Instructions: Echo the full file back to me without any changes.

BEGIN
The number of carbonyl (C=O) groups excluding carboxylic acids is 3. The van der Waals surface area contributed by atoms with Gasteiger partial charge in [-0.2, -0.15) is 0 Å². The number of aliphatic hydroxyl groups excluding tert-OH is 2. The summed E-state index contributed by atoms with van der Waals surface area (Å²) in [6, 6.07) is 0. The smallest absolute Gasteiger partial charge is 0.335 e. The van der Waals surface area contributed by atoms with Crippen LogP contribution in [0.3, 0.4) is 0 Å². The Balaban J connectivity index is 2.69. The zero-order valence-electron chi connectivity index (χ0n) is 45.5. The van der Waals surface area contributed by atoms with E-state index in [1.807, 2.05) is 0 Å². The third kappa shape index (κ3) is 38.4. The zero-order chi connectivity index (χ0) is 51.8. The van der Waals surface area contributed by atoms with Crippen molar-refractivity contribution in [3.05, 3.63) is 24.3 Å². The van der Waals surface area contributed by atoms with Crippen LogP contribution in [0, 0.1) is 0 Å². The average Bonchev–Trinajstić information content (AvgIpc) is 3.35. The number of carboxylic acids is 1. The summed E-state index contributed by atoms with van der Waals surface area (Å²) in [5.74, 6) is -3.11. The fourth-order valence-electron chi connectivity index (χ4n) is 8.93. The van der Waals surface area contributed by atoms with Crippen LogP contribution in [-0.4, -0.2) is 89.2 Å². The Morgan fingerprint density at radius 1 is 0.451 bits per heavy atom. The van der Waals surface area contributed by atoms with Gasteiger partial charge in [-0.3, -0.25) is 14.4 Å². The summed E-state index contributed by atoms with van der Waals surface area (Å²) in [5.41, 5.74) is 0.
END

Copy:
The number of carbonyl (C=O) groups excluding carboxylic acids is 3. The van der Waals surface area contributed by atoms with Gasteiger partial charge in [-0.2, -0.15) is 0 Å². The number of aliphatic hydroxyl groups excluding tert-OH is 2. The summed E-state index contributed by atoms with van der Waals surface area (Å²) in [6, 6.07) is 0. The smallest absolute Gasteiger partial charge is 0.335 e. The van der Waals surface area contributed by atoms with Crippen LogP contribution in [0.3, 0.4) is 0 Å². The Balaban J connectivity index is 2.69. The zero-order valence-electron chi connectivity index (χ0n) is 45.5. The van der Waals surface area contributed by atoms with E-state index in [1.807, 2.05) is 0 Å². The third kappa shape index (κ3) is 38.4. The zero-order chi connectivity index (χ0) is 51.8. The van der Waals surface area contributed by atoms with Crippen molar-refractivity contribution in [3.05, 3.63) is 24.3 Å². The van der Waals surface area contributed by atoms with Crippen LogP contribution in [0, 0.1) is 0 Å². The average Bonchev–Trinajstić information content (AvgIpc) is 3.35. The number of carboxylic acids is 1. The summed E-state index contributed by atoms with van der Waals surface area (Å²) in [5.74, 6) is -3.11. The fourth-order valence-electron chi connectivity index (χ4n) is 8.93. The van der Waals surface area contributed by atoms with Crippen LogP contribution in [-0.4, -0.2) is 89.2 Å². The Morgan fingerprint density at radius 1 is 0.451 bits per heavy atom. The van der Waals surface area contributed by atoms with Gasteiger partial charge in [-0.3, -0.25) is 14.4 Å². The summed E-state index contributed by atoms with van der Waals surface area (Å²) in [5.41, 5.74) is 0.